GALLERIES > OTHER INSECTS AND VARIOUS SPECIES >
FORK-TAILED BUSH KATYDID [Scudderia furcata]
Location: Los Angeles, CAGPS: 34.1N, -118.2W, elev=281' MAP
Date: January 8, 2003
ID : ? [3888 x 2592]
Family: Tettigoniidae, Long-horned Grasshoppers and Katydids view all from this family
Description 1 5/8-2" (40-50 mm). Leaf-green, fore wings long and narrow. Male has forked sex organs (claspers) at tip of abdomen, hence common name.
Food Foliage of bushes and trees.
Sound 1 or 2 strong rasping pulses close together, separated by pauses of varying length. Female may chirp in response.
Life Cycle Oval flat eggs are attached like overlapping shingles to leaves and twigs. They hatch in spring. 1 generation a year.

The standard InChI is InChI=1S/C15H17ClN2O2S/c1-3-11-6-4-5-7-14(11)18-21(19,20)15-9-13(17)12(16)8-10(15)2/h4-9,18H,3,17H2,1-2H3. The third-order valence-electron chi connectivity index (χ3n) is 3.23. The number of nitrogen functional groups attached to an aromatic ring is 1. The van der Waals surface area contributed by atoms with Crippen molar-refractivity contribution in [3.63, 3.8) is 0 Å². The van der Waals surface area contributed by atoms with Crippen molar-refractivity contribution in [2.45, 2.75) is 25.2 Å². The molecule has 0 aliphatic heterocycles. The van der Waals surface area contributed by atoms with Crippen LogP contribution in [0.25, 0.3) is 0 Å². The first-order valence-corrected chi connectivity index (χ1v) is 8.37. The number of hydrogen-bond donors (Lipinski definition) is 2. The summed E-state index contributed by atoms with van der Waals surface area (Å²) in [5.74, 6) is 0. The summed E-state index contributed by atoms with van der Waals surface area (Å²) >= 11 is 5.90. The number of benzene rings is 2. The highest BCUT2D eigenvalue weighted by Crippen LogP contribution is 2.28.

Habitat Woodlands and forests.
Range Throughout North America from Mexico to limit of deciduous trees in Canada.
Discussion This katydid sometimes destroys young oranges in California by nibbling holes through the rind. The northeastern Broad-winged Bush Katydid (S. pistillata), slightly larger, has tapering fore wings resembling willow leaves. The eastern Curve-tailed Bush Katydid (S. curvicauda), same size, has narrower, tapering forewings.